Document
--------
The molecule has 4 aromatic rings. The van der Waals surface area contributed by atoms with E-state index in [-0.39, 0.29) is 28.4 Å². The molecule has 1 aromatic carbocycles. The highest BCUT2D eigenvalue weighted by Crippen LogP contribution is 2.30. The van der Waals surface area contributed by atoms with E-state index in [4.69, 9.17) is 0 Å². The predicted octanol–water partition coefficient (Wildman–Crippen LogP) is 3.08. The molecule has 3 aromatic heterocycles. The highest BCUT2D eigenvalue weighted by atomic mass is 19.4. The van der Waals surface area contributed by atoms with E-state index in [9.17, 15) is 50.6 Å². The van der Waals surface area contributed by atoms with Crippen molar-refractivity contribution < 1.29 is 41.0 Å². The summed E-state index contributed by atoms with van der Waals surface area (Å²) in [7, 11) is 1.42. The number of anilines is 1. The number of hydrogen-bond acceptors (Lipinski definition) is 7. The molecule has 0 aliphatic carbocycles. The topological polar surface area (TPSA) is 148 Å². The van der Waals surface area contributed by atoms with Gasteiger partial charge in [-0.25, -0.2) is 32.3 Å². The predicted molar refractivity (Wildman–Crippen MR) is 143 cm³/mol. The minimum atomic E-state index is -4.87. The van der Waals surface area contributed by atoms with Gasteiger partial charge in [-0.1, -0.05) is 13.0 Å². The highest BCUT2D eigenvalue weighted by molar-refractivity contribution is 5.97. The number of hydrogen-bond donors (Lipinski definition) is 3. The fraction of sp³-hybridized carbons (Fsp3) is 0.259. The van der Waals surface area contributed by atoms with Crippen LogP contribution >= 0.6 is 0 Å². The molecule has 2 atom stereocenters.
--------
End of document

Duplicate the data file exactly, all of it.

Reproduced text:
The molecule has 4 aromatic rings. The van der Waals surface area contributed by atoms with E-state index in [-0.39, 0.29) is 28.4 Å². The molecule has 1 aromatic carbocycles. The highest BCUT2D eigenvalue weighted by Crippen LogP contribution is 2.30. The van der Waals surface area contributed by atoms with E-state index in [4.69, 9.17) is 0 Å². The predicted octanol–water partition coefficient (Wildman–Crippen LogP) is 3.08. The molecule has 3 aromatic heterocycles. The highest BCUT2D eigenvalue weighted by atomic mass is 19.4. The van der Waals surface area contributed by atoms with E-state index in [9.17, 15) is 50.6 Å². The van der Waals surface area contributed by atoms with Crippen molar-refractivity contribution < 1.29 is 41.0 Å². The summed E-state index contributed by atoms with van der Waals surface area (Å²) in [7, 11) is 1.42. The number of anilines is 1. The number of hydrogen-bond acceptors (Lipinski definition) is 7. The molecule has 0 aliphatic carbocycles. The topological polar surface area (TPSA) is 148 Å². The van der Waals surface area contributed by atoms with Gasteiger partial charge in [-0.25, -0.2) is 32.3 Å². The predicted molar refractivity (Wildman–Crippen MR) is 143 cm³/mol. The minimum atomic E-state index is -4.87. The van der Waals surface area contributed by atoms with Gasteiger partial charge in [-0.1, -0.05) is 13.0 Å². The highest BCUT2D eigenvalue weighted by molar-refractivity contribution is 5.97. The number of hydrogen-bond donors (Lipinski definition) is 3. The fraction of sp³-hybridized carbons (Fsp3) is 0.259. The van der Waals surface area contributed by atoms with Crippen LogP contribution >= 0.6 is 0 Å². The molecule has 2 atom stereocenters.